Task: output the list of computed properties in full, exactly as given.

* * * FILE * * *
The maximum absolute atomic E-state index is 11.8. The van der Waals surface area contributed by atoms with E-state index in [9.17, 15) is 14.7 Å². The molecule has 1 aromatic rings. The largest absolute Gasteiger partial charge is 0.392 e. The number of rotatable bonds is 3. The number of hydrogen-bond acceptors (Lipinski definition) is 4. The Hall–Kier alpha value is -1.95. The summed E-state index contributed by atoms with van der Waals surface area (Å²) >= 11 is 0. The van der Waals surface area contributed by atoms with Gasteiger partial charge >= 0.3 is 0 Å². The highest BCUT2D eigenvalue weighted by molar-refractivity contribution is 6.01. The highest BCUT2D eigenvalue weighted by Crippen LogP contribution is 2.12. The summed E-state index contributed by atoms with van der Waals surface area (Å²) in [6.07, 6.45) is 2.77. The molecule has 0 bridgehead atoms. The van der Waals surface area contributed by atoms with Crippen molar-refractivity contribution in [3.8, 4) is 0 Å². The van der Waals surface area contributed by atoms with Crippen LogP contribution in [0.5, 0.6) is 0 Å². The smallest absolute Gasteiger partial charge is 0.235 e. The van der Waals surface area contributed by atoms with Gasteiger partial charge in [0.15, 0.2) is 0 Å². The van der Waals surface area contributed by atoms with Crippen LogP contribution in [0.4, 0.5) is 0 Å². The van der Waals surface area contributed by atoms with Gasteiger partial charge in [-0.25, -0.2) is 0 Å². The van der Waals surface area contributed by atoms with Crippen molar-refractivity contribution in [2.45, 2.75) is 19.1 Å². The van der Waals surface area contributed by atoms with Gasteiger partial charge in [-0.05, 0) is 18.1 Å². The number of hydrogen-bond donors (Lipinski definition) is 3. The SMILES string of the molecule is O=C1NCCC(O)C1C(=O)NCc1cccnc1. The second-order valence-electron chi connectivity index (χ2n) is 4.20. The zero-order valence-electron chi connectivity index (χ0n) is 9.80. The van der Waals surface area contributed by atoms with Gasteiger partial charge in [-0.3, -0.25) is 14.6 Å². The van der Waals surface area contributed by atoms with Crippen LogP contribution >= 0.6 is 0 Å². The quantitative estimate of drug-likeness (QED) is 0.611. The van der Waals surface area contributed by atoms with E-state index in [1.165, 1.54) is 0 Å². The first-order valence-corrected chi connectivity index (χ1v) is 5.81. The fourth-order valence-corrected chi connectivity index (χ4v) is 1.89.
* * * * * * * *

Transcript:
The maximum absolute atomic E-state index is 11.8. The van der Waals surface area contributed by atoms with E-state index in [9.17, 15) is 14.7 Å². The molecule has 1 aromatic rings. The largest absolute Gasteiger partial charge is 0.392 e. The number of rotatable bonds is 3. The number of hydrogen-bond acceptors (Lipinski definition) is 4. The Hall–Kier alpha value is -1.95. The summed E-state index contributed by atoms with van der Waals surface area (Å²) >= 11 is 0. The van der Waals surface area contributed by atoms with Gasteiger partial charge >= 0.3 is 0 Å². The highest BCUT2D eigenvalue weighted by molar-refractivity contribution is 6.01. The highest BCUT2D eigenvalue weighted by Crippen LogP contribution is 2.12. The summed E-state index contributed by atoms with van der Waals surface area (Å²) in [6.07, 6.45) is 2.77. The molecule has 0 bridgehead atoms. The van der Waals surface area contributed by atoms with Crippen molar-refractivity contribution in [3.8, 4) is 0 Å². The van der Waals surface area contributed by atoms with Crippen LogP contribution in [0.5, 0.6) is 0 Å². The smallest absolute Gasteiger partial charge is 0.235 e. The van der Waals surface area contributed by atoms with Gasteiger partial charge in [0.15, 0.2) is 0 Å². The van der Waals surface area contributed by atoms with Crippen LogP contribution in [0.4, 0.5) is 0 Å². The van der Waals surface area contributed by atoms with Gasteiger partial charge in [-0.25, -0.2) is 0 Å². The van der Waals surface area contributed by atoms with Crippen molar-refractivity contribution in [2.45, 2.75) is 19.1 Å². The van der Waals surface area contributed by atoms with Gasteiger partial charge in [-0.05, 0) is 18.1 Å². The number of hydrogen-bond donors (Lipinski definition) is 3. The SMILES string of the molecule is O=C1NCCC(O)C1C(=O)NCc1cccnc1. The second-order valence-electron chi connectivity index (χ2n) is 4.20. The zero-order valence-electron chi connectivity index (χ0n) is 9.80. The van der Waals surface area contributed by atoms with Gasteiger partial charge in [-0.3, -0.25) is 14.6 Å². The van der Waals surface area contributed by atoms with Crippen LogP contribution >= 0.6 is 0 Å². The quantitative estimate of drug-likeness (QED) is 0.611. The van der Waals surface area contributed by atoms with E-state index in [1.165, 1.54) is 0 Å². The first-order valence-corrected chi connectivity index (χ1v) is 5.81. The fourth-order valence-corrected chi connectivity index (χ4v) is 1.89.